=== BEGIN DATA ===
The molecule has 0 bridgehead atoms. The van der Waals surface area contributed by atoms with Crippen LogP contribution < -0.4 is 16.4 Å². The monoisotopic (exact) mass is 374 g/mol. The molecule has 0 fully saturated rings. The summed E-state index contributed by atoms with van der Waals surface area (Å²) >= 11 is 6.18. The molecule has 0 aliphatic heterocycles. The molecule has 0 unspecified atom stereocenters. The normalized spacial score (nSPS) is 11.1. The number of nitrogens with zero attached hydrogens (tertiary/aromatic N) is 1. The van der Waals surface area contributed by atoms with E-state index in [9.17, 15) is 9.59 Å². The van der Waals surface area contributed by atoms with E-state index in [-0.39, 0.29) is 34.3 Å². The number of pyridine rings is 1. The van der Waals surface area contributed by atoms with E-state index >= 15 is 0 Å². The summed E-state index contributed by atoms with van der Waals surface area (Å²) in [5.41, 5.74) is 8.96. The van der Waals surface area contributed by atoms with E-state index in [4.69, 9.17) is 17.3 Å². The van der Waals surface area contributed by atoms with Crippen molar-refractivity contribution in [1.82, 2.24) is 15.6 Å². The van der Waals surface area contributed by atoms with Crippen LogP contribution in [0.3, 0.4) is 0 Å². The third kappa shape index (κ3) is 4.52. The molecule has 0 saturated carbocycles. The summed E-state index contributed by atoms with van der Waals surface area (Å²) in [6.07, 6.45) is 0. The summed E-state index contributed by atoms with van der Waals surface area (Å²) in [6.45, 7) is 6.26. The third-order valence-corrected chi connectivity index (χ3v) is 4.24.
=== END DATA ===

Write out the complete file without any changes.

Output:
The molecule has 0 bridgehead atoms. The van der Waals surface area contributed by atoms with Crippen LogP contribution < -0.4 is 16.4 Å². The monoisotopic (exact) mass is 374 g/mol. The molecule has 0 fully saturated rings. The summed E-state index contributed by atoms with van der Waals surface area (Å²) >= 11 is 6.18. The molecule has 0 aliphatic heterocycles. The molecule has 0 unspecified atom stereocenters. The normalized spacial score (nSPS) is 11.1. The number of nitrogens with zero attached hydrogens (tertiary/aromatic N) is 1. The van der Waals surface area contributed by atoms with E-state index in [9.17, 15) is 9.59 Å². The van der Waals surface area contributed by atoms with E-state index in [-0.39, 0.29) is 34.3 Å². The number of pyridine rings is 1. The van der Waals surface area contributed by atoms with E-state index >= 15 is 0 Å². The summed E-state index contributed by atoms with van der Waals surface area (Å²) in [5.41, 5.74) is 8.96. The van der Waals surface area contributed by atoms with E-state index in [4.69, 9.17) is 17.3 Å². The van der Waals surface area contributed by atoms with Crippen molar-refractivity contribution in [1.82, 2.24) is 15.6 Å². The van der Waals surface area contributed by atoms with Crippen LogP contribution in [0.3, 0.4) is 0 Å². The third kappa shape index (κ3) is 4.52. The molecule has 0 saturated carbocycles. The summed E-state index contributed by atoms with van der Waals surface area (Å²) in [6.07, 6.45) is 0. The summed E-state index contributed by atoms with van der Waals surface area (Å²) in [6.45, 7) is 6.26. The third-order valence-corrected chi connectivity index (χ3v) is 4.24.